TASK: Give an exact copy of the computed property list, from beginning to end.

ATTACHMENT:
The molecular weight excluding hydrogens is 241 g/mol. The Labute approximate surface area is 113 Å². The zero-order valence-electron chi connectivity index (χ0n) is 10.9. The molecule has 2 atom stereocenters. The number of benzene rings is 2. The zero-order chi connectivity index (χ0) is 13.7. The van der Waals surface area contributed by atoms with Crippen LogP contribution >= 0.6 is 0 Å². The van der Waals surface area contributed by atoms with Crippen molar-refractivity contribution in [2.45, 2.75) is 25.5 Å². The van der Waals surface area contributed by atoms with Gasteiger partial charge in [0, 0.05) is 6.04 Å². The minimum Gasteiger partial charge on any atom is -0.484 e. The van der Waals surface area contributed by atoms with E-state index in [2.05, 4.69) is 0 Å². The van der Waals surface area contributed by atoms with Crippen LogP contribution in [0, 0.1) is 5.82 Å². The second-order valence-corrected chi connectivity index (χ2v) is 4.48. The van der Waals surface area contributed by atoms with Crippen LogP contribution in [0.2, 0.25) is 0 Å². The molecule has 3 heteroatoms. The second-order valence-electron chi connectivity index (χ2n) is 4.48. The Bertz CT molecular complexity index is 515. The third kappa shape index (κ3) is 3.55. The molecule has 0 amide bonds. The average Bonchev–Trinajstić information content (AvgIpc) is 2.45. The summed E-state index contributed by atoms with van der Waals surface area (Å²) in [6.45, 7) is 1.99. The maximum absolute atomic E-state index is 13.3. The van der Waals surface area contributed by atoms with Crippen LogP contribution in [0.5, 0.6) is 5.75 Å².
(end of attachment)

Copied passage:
The molecular weight excluding hydrogens is 241 g/mol. The Labute approximate surface area is 113 Å². The zero-order valence-electron chi connectivity index (χ0n) is 10.9. The molecule has 2 atom stereocenters. The number of benzene rings is 2. The zero-order chi connectivity index (χ0) is 13.7. The van der Waals surface area contributed by atoms with Crippen LogP contribution >= 0.6 is 0 Å². The van der Waals surface area contributed by atoms with Crippen molar-refractivity contribution in [2.45, 2.75) is 25.5 Å². The van der Waals surface area contributed by atoms with Gasteiger partial charge in [0, 0.05) is 6.04 Å². The minimum Gasteiger partial charge on any atom is -0.484 e. The van der Waals surface area contributed by atoms with E-state index in [2.05, 4.69) is 0 Å². The van der Waals surface area contributed by atoms with Crippen LogP contribution in [0, 0.1) is 5.82 Å². The second-order valence-corrected chi connectivity index (χ2v) is 4.48. The van der Waals surface area contributed by atoms with Crippen LogP contribution in [0.2, 0.25) is 0 Å². The molecule has 3 heteroatoms. The second-order valence-electron chi connectivity index (χ2n) is 4.48. The Bertz CT molecular complexity index is 515. The third kappa shape index (κ3) is 3.55. The molecule has 0 amide bonds. The average Bonchev–Trinajstić information content (AvgIpc) is 2.45. The summed E-state index contributed by atoms with van der Waals surface area (Å²) in [6.45, 7) is 1.99. The maximum absolute atomic E-state index is 13.3. The van der Waals surface area contributed by atoms with Crippen LogP contribution in [0.5, 0.6) is 5.75 Å².